Do You Have Vaginismus? The Common Sexual Condition You’ve Never Heard Of
Do You Have Vaginismus? The Common Sexual Condition You’ve Probably Never Heard Of
If it hurts to have a tampon in or if you experience painful sex with your partner, you’re not alone. Living with vaginismus can be emotionally paralyzing and physically excruciating. Luckily, there are proven treatment options for this common sexual condition that affects millions of women.
Vaginismus is one of the leading causes of painful sexual intercourse and a tight pelvic floor. Very common, but rarely discussed, vaginismus is the condition where women experience a persistent inability or difficulty allowing the vagina to be penetrated by either a penis, finger, or intimate adult toy, although emotionally desiring and consenting to said sexual acts. Vaginismus can be mild, moderate, or extreme/severe, often leaving the sufferer feeling bewildered, shamed, and emotionally isolated. Sometimes, it can come and go without warning. Those who experience or have experienced vaginismus describe its effects as being that of a burning, cramping, and/or tightening sensation in the vaginal area, and in some cases, nothing can penetrate the vagina at all. If left untreated, vaginismus can lead to the sufferer avoiding intimacy on any level or forming new relationships in abject fear of new dating possibilities leading to sex. After all, when it comes to dating and relationships, most roads lead to the bedroom. Because many women keep their condition under wraps in fear of societal stigma or judgment from their partner, they often suffer in silence for many years without seeking the professional help and treatment that are widely available.
There are many causes that can lead to the development of vaginismus – both physically and emotionally -based. Here are the most common causes of vaginismus:
Worrisome emotions around the possibly of getting pregnant, contracting an STD, shame, or “just not feeling it” can all contribute to the vagina literally going on lockdown, thus causing unbearable pain.
Shame or guilt surrounding cultural or religious norms can leave a woman feeling sexually unaroused, which can lead to painful intercourse.
Abuse or Trauma
Past sexual/emotional/mental abuse or rape can trigger sexual anxiety and dysfunction for many women.
Unresolved issues or love on the rocks can throw a wet towel on any libido, hindering a woman’s ability to completely “let go” and “be in the moment” during lovemaking.
Infections, skin irritations, endometriosis, cancer, and other medical issues are sometimes secondary triggers of vaginismus.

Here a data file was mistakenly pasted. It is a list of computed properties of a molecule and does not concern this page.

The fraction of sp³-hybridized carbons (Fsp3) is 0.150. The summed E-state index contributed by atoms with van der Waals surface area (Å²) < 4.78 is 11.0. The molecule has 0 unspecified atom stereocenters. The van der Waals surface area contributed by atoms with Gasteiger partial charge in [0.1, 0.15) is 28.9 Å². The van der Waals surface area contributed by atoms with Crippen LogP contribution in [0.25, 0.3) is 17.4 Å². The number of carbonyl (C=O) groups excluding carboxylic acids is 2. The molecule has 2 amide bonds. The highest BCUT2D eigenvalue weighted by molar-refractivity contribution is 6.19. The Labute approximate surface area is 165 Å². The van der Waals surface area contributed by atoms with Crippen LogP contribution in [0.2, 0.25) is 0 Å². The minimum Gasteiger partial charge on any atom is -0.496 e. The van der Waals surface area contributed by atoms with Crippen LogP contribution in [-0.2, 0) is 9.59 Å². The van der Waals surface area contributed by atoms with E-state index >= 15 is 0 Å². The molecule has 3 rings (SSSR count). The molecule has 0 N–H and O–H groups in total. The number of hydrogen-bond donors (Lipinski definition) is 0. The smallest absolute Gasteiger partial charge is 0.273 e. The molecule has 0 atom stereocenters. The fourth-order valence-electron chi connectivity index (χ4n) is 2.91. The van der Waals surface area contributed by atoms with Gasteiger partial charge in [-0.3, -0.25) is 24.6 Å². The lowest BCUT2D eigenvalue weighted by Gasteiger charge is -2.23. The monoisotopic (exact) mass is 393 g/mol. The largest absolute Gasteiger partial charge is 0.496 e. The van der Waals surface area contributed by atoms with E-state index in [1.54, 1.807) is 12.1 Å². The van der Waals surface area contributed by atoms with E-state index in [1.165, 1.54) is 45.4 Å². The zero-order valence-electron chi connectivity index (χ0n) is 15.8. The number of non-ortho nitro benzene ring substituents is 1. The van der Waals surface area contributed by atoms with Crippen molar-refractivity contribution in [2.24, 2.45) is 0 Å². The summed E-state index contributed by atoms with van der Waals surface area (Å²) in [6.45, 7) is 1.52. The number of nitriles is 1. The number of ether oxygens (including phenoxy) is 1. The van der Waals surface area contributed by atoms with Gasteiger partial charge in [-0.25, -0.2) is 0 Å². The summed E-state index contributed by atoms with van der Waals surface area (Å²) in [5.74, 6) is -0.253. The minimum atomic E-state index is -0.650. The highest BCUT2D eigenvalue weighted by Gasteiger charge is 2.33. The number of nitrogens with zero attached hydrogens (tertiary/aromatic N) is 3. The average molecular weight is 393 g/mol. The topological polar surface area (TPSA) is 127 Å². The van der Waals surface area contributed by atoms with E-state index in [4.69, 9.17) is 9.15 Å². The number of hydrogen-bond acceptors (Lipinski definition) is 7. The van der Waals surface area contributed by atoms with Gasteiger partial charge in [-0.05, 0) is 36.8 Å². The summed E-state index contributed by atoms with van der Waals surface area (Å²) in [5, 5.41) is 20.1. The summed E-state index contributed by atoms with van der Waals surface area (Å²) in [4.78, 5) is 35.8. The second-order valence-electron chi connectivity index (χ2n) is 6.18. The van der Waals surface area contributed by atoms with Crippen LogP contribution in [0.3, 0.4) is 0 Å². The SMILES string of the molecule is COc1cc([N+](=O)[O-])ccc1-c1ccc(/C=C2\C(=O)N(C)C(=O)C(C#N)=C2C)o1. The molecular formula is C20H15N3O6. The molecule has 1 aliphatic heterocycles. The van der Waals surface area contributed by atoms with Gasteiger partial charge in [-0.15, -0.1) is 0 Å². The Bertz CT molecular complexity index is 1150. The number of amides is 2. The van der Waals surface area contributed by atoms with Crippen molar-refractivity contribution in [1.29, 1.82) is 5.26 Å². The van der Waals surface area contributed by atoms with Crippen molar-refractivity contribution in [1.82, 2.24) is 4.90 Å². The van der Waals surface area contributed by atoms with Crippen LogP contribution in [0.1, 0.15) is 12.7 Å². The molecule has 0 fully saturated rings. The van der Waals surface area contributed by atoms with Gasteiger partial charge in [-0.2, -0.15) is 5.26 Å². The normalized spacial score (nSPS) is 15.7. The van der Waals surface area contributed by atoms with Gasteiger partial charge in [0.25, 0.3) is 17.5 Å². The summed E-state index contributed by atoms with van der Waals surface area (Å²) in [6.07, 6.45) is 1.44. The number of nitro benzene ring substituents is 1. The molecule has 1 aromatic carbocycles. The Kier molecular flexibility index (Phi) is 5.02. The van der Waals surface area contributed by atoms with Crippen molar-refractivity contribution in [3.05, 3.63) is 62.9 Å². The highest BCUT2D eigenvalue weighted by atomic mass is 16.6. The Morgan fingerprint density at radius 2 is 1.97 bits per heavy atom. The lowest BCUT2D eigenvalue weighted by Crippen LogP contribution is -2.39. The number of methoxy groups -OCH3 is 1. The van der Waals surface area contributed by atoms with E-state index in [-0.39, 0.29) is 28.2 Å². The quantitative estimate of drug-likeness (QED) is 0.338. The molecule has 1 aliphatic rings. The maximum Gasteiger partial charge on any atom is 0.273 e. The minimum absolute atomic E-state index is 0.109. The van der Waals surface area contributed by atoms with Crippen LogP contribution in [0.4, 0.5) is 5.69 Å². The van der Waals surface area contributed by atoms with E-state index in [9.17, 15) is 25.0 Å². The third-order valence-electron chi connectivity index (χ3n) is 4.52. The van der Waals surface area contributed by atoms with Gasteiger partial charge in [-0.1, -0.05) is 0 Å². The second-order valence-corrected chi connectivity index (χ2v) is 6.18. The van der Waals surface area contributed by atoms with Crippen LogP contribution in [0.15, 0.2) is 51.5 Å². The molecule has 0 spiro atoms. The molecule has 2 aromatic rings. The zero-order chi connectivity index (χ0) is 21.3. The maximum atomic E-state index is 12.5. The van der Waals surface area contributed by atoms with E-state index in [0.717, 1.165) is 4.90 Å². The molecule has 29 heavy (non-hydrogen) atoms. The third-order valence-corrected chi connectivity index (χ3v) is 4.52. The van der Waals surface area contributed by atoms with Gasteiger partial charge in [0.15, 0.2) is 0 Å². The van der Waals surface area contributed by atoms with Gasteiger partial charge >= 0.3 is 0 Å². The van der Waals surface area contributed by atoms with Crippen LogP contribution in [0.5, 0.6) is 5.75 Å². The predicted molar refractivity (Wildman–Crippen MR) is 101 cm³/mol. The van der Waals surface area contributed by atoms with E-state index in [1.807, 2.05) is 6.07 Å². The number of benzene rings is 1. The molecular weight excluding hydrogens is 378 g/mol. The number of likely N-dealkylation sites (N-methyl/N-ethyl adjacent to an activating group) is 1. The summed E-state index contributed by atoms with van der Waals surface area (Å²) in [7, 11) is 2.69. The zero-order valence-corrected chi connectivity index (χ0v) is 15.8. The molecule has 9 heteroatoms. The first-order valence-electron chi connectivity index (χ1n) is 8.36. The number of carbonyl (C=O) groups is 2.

Poor Body Image or Low Self-Esteem
Lack of self-esteem, eating disorders, or body dysmorphia can oftentimes lead to feelings of inadequacy between the sheets, thus triggering vaginismus symptoms.
Because vaginismus is a complex condition, encompassing both physical and psychological causes, so is its treatment trajectory. Patients usually undergo a customized combination of multidisciplinary therapeutic options to yield a positive outcome or permanently cure their vaginismus symptoms. Here are the most common treatment options to help reverse distressing vaginismus symptoms:
The origins of vaginismus are thoroughly and thoughtfully explained, so sufferers can have a better understanding of their body and how their sexual response plays a factor on their symptoms. Learning to relax the pelvic floor from tightening during times of sexual intimacy is demonstrated.
Patients undergo a full medical evaluation to address any underlying physical conditions that may or may not be contributing to their sexual dysfunction.
Patients are advised to seek the counseling of a therapist or psychiatrist on a regular basis to help resolve past sexual, physical, or emotional trauma that may be linked to their vaginismus symptoms.
Botox® for Vaginismus
Much like its widely popular cosmetic use, Botox® injec tions are often used to relax the spastic vaginal muscles that obstruct penetration and hinder a women’s ability to experience pain-free sexual satisfaction.
In some cases, anti-depressant pharmaceuticals are prescribed to enhance a woman’s treatment plan, including anesthetic therapy, such as lidocaine gel that is applied to the vaginal opening to help relax the muscles and prevent spasms during sexual intercourse. Relaxation techniques, such as deep breathing, mindful meditation, and gentle self-touching exercises not only help to sedate the mind and soothe the senses but help to relax the vaginal and vulva. A little “me time” mixed in with some solo sessions can work wonders on your sexual woes.
If you suspect you may be experiencing vaginismus and would like to discuss effective treatment options, we’re here to help. Please reach out to our office to speak with any one of our highly skilled staff members and to set up a one-on-one consultation with Dr. Jaime Schwartz.